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While reading proggit today, I came upon this comment in a post about how the top places in the Google Ai challenge were taken by C++. User reventlov declares

The biggest problem I have with C++ is that it's waaay too easy to think that you're a "C++ programmer" without really understanding all the things you need to understand to use C++ acceptably well.

You've got to know RAII, and know to use namespaces, and understand proper exception handling (for example, you should be able to explain why the pop() methods in the STL do not return the values they remove). You've got to know which of the three generations of functions in the standard library is the right one. You should be familiar with concepts like PIMPL. You need to understand how the design of the standard library (especially the STL) works. You need to understand how macros interact with namespaces, and why you usually shouldn't use macros in C++, and what you should use instead (usually templates or inlines, rarely a class). You need to know about boost.

I think I'm one of those clueless C++ programmers he mentions. To keep this brief, my questions are

  1. Can you give an example of a typical RAII oversight mistake, e.g. where best practices dictate the use of RAII but programmers have implemented using some other way?
  2. Why doesn't the pop() methods in STL return the value they remove?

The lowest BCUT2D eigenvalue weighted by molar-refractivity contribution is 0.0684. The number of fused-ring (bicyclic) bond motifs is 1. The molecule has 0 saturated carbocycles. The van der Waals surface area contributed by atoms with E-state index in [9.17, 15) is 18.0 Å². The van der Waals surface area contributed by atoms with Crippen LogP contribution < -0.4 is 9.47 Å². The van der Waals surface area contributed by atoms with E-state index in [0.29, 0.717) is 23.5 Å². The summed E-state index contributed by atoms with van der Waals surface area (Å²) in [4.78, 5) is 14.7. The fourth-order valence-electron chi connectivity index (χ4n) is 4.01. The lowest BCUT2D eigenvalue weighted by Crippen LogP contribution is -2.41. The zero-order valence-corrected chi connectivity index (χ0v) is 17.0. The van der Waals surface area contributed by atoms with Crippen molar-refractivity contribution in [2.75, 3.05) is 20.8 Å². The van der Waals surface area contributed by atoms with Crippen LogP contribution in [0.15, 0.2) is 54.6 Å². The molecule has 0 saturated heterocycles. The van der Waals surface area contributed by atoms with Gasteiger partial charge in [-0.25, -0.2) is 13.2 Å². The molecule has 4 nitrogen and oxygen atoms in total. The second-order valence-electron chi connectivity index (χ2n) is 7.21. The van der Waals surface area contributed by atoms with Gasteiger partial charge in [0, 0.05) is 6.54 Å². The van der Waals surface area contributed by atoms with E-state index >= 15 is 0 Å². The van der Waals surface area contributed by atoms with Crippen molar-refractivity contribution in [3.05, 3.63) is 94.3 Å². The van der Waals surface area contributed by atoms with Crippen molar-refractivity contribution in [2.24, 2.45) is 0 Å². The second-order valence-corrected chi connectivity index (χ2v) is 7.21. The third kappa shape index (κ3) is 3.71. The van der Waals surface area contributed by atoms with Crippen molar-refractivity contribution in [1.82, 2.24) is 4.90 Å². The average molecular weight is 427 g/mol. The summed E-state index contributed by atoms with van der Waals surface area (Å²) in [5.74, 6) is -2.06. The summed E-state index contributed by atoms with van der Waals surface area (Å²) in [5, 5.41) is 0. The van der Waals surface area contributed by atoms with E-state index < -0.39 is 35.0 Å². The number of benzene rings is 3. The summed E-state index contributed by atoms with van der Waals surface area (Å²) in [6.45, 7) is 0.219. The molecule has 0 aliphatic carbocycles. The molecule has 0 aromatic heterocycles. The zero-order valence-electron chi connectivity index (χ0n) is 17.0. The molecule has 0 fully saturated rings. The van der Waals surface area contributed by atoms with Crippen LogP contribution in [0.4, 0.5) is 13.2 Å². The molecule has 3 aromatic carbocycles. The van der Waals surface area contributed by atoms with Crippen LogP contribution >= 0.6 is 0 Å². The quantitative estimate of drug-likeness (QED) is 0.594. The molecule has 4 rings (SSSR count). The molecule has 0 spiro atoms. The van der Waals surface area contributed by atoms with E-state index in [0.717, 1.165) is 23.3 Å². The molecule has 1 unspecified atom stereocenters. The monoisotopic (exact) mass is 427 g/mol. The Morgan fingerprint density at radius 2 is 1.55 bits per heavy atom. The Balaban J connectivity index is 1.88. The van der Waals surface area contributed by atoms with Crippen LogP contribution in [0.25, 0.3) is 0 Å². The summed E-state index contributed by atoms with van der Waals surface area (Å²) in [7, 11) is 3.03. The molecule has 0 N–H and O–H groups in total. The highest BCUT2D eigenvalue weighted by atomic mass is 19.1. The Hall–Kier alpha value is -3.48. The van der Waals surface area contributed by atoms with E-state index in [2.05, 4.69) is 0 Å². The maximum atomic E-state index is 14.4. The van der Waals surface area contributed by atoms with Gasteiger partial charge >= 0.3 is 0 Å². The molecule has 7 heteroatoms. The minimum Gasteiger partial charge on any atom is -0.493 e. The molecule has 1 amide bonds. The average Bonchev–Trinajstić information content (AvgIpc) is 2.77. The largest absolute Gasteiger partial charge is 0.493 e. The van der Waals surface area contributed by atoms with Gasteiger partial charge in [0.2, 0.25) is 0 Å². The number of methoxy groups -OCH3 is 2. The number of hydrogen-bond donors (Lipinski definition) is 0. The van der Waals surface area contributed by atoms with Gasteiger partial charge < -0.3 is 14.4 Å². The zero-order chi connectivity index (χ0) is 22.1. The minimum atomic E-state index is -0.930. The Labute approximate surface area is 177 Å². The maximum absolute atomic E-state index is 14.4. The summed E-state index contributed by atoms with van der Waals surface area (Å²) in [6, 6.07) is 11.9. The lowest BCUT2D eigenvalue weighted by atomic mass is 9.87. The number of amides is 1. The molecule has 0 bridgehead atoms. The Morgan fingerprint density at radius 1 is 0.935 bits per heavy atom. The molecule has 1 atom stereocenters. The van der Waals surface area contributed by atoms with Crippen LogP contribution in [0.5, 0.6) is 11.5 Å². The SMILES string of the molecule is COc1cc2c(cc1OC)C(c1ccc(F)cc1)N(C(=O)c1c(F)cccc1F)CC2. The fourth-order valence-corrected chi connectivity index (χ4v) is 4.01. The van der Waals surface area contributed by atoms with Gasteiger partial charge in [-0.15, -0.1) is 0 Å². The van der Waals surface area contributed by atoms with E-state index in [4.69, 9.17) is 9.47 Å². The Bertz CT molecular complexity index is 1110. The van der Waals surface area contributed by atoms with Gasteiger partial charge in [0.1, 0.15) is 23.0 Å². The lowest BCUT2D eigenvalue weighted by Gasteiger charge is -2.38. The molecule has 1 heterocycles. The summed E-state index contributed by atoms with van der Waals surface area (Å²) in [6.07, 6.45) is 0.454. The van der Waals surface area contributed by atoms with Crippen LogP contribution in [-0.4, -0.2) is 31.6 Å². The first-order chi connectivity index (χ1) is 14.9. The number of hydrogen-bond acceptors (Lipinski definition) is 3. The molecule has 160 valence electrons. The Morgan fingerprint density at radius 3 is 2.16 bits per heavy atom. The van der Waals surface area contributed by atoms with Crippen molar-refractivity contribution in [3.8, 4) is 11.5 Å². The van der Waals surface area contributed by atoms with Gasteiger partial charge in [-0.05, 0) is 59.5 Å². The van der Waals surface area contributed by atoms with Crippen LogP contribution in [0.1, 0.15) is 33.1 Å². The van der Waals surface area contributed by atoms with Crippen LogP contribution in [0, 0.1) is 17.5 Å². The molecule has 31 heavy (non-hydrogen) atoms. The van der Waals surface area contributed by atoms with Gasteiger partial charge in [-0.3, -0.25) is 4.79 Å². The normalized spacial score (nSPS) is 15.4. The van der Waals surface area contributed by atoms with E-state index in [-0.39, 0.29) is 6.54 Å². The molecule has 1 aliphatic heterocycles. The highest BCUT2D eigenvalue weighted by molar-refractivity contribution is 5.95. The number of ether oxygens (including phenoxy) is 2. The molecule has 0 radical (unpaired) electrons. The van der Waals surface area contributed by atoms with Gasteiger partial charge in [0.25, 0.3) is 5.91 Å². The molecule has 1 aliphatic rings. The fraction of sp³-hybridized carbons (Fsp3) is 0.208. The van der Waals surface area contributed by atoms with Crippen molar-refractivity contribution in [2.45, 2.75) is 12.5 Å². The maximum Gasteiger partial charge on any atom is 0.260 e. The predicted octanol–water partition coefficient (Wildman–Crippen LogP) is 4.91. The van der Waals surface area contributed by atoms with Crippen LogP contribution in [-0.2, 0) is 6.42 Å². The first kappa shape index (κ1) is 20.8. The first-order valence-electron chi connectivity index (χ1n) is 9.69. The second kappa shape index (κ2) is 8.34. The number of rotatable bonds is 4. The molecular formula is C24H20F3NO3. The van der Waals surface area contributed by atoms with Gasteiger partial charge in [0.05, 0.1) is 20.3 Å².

3. I read the Wikipedia entry for PIMPL, didn't understand any of it. Can you give an example of a typical usage of the PIMPL idiom.
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Perhaps you would be happier staying on reddit? The rule here is one question at a time. –  anon Mar 5 '10 at 15:42
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@Neil, lol this is going to become your next 10+ comment xD –  Johannes Schaub - litb Mar 5 '10 at 15:45
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As a general rule, question subjects should reflect the questions being asked. I'm sure you'll get some attention for the clever title, but it doesn't help much when someone is searching for the subjects you mention. –  Toji Mar 5 '10 at 15:53
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@recipriversexclusion: I think people don't look kindly to "attention-grabbing" done for its own sake. See comment attached to meta.stackoverflow.com/questions/26305/… for example. Your post should stand on its own merit, not because you picked a catchy-but-irrelevant title, or put on a fake bounty (in joshhunt's case), or the like. –  Chris Jester-Young Mar 5 '10 at 17:36
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-1. Should be split into separate questions. Not useful for others searching about specific issues. As others tried to point out, this isn't a discussion site for chatting about various techniques, it's a way of compiling individual direct questions and rating or approving the answers. –  chrism1 Mar 5 '10 at 20:41
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3 Answers

up vote 9 down vote accepted
  1. A good example where RAII is crucial but sometimes forgotten is when locking a mutex. If you have a section of code that locks a mutex, performs operations, then unlocks it, if the operations throw an exception or otherwise cause the thread to die, the mutex remains locked. This is why there are several scoped lock classes (like QMutexLocker) since as stated here, you are guaranteed that the destructor will run. So if you use a scoped lock it will always unlock on destruction preventing a dead lock.

  2. Pop returns void for the sake of speed: SGI FAQ, and to prevent exceptions that may be thrown by the objects copy constructor.